Rent Control - Definition & How It Works
Rent control, or rent regulation, usually refers to laws and ordinances limiting how much a landlord can increase rent in a given period and set conditions for when and how much they can raise rents. Such regulations are set to make housing affordable by imposing price controls. There are generally two types of rent regulation :
1. Eviction control
2. Price control
Both require landlords to limit their rates for tenants based on factors such as salaries and inflation. Eviction controls specify criteria under which tenants cannot be evicted, whereas price controls define how landlords can increase rent. Controlling the eviction rates is often difficult due to constant changes in housing markets; therefore, wage-related regulations are more common.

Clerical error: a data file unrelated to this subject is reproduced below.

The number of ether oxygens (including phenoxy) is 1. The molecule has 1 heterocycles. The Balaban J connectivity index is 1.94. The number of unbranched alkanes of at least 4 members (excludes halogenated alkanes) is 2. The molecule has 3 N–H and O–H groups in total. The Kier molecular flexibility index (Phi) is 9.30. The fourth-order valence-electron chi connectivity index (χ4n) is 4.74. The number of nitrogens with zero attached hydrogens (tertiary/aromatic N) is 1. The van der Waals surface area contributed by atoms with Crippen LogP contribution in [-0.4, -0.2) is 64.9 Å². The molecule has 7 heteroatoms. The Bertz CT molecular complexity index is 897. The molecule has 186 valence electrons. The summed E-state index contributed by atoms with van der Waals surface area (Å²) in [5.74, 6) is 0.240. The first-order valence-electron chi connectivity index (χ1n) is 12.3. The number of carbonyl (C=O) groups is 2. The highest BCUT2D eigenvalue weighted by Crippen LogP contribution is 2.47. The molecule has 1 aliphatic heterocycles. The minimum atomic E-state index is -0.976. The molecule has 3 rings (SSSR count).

Rent control is more common in cities where competition for limited housing stock raises market-rate prices out of reach for these residents.
According to the National Multifamily Housing Council’s website, rent control is not applicable in all United States.
For example, some states have neither rent control nor premonitions, including the following: Montana, Wyoming, Nebraska, Ohio, Maine, Hawaii, Delaware, Alaska, Nevada, Virginia, West Virginia, and Pennsylvania.
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